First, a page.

RICHMOND DANCE FESTIVAL 2018 @ DOGTOWN: Spring Has Sprung Diversity

RICHMOND DANCE FESTIVAL 2018: Bringing the World of Dance to Richmond – Week 1

A Dance Review by Julinda D. Lewis

At: Dogtown Dance Theatre, 109 W. 15th Street, RVA 23224

Performances: April 27-28, May 4-5 & May 11-12 @ 7PM + Next Generation May 5 @ 2:30PM

Ticket Prices: $15 General; $10 Students/Children

Info: (804) 230-8780, dogtowndancetheatre.com or https://rdf18.brownpapertickets.com/

 

The 5t Anniversary of the Richmond Dance Festival opened Friday, April 27 with a jam-packed program of diverse works. There was truly something for everyone (well, nearly everyone, if you’re that picky).

With ten works on the program – and three of those short films – it’s easy to get a sense of dance overload; shortly after leaving the theater, you can’t remember which dance was which! Phone numbers are seven digits because science has shown that the average human can accurately retain about seven chunks of information – and sometimes seven dances is pushing it! But, as usual, I digress.

Artistic and Executive Director Jess Burgess believes this years selection of eighteen choreographers and nine dance filmmakers is “an excellent representation of Dogtown’s vision to support all dance and movement artists spanning a vast variety of dance forms and backgrounds.” The first week’s program included local dancer and choreographers as well as artists who hail from as far away as Canada and even South Africa.

Four works particularly stood out for me. First, and possibly the most unusual of all, was Shane O’Hara’s True Confessions: My Boyfriend Mic. This is a fantastic ollaboration of stand up comedy, dance, music, spoken word, and experimental theatre – and it works! Dancer Sarah McCullough initially startles the audience by walking head first into a standing mic. As if to make sure we knew that was intentional, she did it again! McCullough proceeds to tell a somewhat fractured narrative from which we glean that her boyfriend is names “Mic” and he’s tall and skinny.  She dances with and without her “boyfriend,” sometimes using spoken word, sometimes dancing to music. She employs Broadway style jazz, acrobatics, and explosive movements of no predetermined genre.  At one point she dons a football helmet and later places black tape over her eyes and grabs a cheerleader-style megaphone or bullhorn.

True Confessions is bold and shocking and hilarious – a perfect way to end the first act. Choreographer Shane O’Hara, a Professor of Dance at James Madison University, is no stranger to the Richmond dance community and Dogtown Dance Theatre. Developed in collaboration with his daring soloist, O’Hara fashioned a dance theater work about “a lone female warrior. . .fighting passionately. . .to protect her heart.” Yep. That. And then some!

The second part of the program opened with Stewart Owen Dance’s duet, After Party, choreographed by founding partner Vanessa Owen, and performed by Owen and partner Gavin Stewart.  The Asheville, North Carolina-based company “aims to engage communities and maintain an environmentally conscious approach to art and performance,” but After Party is a sweet and amusing dance that contrasts elegant lines and poses and purely pedestrian transitions and humorous asides. My favorite? When Owen reaches into her lovely blue ball gown, removes the socks that have been padding her bosom and pull a pair onto her slim bare feet!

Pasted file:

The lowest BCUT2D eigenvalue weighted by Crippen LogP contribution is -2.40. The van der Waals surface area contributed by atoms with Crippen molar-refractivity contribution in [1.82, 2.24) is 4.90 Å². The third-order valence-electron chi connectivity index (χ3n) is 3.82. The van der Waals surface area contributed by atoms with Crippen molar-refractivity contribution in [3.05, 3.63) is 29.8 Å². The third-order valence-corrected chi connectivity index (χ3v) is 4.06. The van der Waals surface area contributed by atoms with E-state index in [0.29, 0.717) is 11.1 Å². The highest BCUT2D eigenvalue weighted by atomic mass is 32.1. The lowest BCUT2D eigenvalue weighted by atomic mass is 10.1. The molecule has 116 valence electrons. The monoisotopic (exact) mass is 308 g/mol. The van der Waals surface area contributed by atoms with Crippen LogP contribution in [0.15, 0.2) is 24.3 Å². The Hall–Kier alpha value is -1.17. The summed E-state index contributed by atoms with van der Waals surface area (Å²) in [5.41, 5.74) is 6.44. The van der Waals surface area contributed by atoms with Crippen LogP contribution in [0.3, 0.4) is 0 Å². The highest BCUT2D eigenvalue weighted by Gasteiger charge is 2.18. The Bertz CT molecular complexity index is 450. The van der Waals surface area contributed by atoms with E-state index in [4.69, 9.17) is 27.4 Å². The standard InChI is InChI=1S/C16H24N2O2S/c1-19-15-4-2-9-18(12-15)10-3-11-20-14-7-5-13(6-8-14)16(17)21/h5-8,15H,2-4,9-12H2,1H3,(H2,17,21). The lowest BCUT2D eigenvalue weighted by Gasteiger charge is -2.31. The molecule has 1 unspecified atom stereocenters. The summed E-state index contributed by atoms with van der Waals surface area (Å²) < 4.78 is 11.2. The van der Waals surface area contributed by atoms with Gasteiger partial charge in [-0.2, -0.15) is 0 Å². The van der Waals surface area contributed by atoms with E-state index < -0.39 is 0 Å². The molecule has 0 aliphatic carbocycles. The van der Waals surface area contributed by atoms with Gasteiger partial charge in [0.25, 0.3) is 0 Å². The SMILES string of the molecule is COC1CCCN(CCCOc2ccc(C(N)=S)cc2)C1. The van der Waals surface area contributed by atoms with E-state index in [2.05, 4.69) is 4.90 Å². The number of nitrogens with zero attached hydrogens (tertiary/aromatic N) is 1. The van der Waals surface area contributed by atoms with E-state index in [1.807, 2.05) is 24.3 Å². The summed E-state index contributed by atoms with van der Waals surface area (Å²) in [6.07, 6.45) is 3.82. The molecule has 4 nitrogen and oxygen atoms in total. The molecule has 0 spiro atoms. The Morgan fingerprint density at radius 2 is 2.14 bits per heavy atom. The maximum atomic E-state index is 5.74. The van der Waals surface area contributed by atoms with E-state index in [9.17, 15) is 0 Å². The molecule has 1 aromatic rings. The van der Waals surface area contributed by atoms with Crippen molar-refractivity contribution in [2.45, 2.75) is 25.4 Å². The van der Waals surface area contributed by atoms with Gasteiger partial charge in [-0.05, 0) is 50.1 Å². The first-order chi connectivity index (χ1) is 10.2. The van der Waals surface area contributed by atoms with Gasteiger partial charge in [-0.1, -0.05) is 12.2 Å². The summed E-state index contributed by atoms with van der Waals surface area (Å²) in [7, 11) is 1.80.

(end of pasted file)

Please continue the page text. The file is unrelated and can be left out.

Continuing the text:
After Party is apparently a remake of a solo version, but I thoroughly enjoyed the inclusion of Owen’s bow-tied partner.  We don’t know whether the part of the title was a wedding, a ballroom dance, a banquet, or what, but it was apparently successful, and has left these two feeling tired, mellow, and in the mood to reminisce a bit for calling it a night.

I was also highly intrigued by S.J. Van Breda’s short film, Grey. Performed by Kioma Pyke and Kevin Navia who, between the two of them, attempt to singlehandedly cover multiple bases on the diversity front. Grey is about diversity, equality, race, and gender. The film depicts bold, strong images, mostly in shades of gray. Pyke, who appears to be, for lack of a better term, mixed-raced woman of color, begins with her skin and hair colored white, or pale gray. She dips hers hands into a bucket of chocolate-colored liquid and allows it to coat her skin. Her partner, Navia, who appears to be Asian and/or Latino and/or Native American, similarly explores the opposing end of the color spectrum.

Finally, I thoroughly enjoyed Subjective Dance Company’s OHMY! Adventures: Meet Queen Jeia. Performed by the SDAnimals crew, the five male dancers under the direction of Choreographer and Coach Greg Whitlock performed a high-energy, high-impact work that combined classis and contemporary hip hip with contemporary and jazz and other movement genres. The adventure is initiated or controlled, apparently, by a “battle box” and the competition-style movements include the sort of group unison and canon that we have grown familiar with from the televised dance competitions. Onstage, live, however, it is so much more fun! I was not quite clear on the mission to recover the missing dancer – where was he? How did the get him back? – but group Subjective Dance Company, also known as Subjective Dance Crew, is well on their way to fulfilling its mission to bridge the gap between stage and street dancing.